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This week, a report revealed that Sony plans to disable the PlayStation 3, PS Vita, and PSP’s storefronts for purchasing. According to the article published by The Gamer, the PS3 and PSP shops will go offline from 2nd July, and the PS Vita will be disabled on 27th August. We’ve asked the platform holder to elaborate on its plans, but at the time of writing have received no response.

We can probably infer from its silence over the past 24 hours that the reports are accurate, although official confirmation is still required. There are many gaps in the original article, however, that the manufacturer will need to address: will download libraries be retained, for example? Nintendo closed down the Wii’s storefront on 30th January, 2019 – but purchased content remains available.

Communication from Sony is going to be key here, but the news couldn’t have come at a worse time. The perception around PlayStation is that it cares little for its legacy, and many fans point to the lack of PS1 games on both the PS5 and PS4 as an example. The organisation spent a short time porting PS2 titles to PS4 a few years back, but this initiative was irritatingly short-lived.

It doesn’t help that its competitor, Xbox, has committed to unifying its brand’s history under one umbrella, with all of its generations playable on the current Xbox Series X|S – and many titles from that catalogue available as part of a single Game Pass subscription. It’s not hard to envisage a similarly strong offering from Sony, spanning Twisted Metal through to Resistance: Fall of Man.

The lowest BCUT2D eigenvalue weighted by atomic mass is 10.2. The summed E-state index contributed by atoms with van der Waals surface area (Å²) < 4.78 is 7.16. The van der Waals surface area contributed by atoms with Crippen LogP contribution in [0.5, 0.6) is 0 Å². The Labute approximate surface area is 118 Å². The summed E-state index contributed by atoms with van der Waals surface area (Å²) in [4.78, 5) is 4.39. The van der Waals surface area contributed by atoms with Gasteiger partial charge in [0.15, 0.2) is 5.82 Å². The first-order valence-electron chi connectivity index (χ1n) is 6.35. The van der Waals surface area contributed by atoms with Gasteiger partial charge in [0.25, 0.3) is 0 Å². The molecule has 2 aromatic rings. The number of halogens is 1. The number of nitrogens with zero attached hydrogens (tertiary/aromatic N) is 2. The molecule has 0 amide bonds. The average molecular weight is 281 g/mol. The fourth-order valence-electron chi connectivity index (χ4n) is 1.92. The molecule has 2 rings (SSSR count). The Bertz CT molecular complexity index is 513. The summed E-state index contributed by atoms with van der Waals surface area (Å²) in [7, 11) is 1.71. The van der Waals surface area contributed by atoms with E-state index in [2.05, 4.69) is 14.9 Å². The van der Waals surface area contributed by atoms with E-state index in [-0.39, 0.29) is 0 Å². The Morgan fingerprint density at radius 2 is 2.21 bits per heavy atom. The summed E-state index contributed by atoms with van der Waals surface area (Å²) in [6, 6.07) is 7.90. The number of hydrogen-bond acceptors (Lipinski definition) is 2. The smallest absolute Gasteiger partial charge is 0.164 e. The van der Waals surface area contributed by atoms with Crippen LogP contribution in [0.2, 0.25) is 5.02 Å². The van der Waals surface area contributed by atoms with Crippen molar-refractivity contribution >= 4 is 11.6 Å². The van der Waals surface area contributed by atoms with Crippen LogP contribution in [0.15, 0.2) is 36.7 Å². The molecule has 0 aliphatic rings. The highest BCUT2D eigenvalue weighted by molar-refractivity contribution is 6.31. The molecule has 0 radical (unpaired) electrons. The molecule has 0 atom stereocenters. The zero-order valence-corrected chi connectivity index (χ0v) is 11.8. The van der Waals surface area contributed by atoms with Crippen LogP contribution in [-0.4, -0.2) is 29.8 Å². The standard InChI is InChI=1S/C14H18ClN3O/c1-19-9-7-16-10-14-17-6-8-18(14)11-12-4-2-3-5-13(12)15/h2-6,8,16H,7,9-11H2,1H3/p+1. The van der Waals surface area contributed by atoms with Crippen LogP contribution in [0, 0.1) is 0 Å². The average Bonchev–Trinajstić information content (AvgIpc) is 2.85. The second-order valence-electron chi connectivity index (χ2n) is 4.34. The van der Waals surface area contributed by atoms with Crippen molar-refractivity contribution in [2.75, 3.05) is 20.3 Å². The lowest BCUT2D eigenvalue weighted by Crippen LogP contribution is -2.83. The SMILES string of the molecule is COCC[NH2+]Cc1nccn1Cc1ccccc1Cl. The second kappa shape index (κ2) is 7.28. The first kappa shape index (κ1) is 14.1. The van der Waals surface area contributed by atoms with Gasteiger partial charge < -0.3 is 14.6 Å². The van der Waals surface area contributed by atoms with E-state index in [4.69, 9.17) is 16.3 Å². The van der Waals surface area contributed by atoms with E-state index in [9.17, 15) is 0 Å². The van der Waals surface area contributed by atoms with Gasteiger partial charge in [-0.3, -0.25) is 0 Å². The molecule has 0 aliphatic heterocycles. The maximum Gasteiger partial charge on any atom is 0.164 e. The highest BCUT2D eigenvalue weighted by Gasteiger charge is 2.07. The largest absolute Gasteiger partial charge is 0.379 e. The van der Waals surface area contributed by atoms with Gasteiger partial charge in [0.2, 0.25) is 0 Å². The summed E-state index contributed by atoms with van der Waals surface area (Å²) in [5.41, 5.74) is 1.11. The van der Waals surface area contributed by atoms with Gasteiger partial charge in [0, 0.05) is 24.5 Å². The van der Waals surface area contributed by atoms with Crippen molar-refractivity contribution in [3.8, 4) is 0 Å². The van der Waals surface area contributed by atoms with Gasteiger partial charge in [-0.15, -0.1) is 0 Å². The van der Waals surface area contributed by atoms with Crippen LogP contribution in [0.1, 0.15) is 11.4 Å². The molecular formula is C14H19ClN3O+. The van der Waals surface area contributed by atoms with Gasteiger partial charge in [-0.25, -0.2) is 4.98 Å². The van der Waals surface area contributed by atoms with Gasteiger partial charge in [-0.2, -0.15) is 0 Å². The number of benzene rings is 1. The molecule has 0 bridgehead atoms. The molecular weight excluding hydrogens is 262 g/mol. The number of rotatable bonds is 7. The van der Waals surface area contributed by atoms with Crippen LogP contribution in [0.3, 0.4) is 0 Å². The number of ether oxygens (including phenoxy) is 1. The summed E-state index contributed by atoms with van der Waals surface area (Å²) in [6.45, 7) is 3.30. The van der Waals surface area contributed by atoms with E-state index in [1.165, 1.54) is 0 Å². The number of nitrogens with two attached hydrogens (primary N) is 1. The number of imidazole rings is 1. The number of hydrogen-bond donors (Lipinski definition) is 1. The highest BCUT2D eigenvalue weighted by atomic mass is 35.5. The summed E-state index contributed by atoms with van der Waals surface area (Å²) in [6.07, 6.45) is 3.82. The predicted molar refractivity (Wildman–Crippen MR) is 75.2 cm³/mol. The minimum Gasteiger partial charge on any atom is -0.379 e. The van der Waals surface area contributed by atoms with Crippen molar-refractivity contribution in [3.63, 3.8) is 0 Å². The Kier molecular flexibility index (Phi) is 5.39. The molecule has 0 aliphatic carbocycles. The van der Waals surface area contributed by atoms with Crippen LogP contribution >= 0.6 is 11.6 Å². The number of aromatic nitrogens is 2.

While the manufacturer has done a good job celebrating its back catalogue with blockbuster remakes of cult classics like Demon’s Souls, some commentary from executives like Jim Ryan has not helped matters. In an interview with Time, he famously asked “Why would anyone play this?” in regards to the old-school Gran Turismo games compared to the newest entry.

It’s always been clear that the PS3 has represented a noose around Sony’s neck, and jettisoning that ancient infrastructure will presumably allow PS5 to flourish in ways it currently can’t. However, if the manufacturer does intend to take the console offline in roughly three months, then it’s not giving much of a heads-up – it feels like this should have been communicated at least a year in advance, especially with new titles continuing to launch on PS Vita.

Furthermore, the platform holder is going to have to deal with the repercussions from enthusiasts. It’s unlikely the disgruntlement on social media will impact the organisation’s bottom line, but there’s a growing sentiment that Sony cares little for its history and is reluctant to celebrate its past achievements. If that’s not true, then it’s going to need to act to prove otherwise.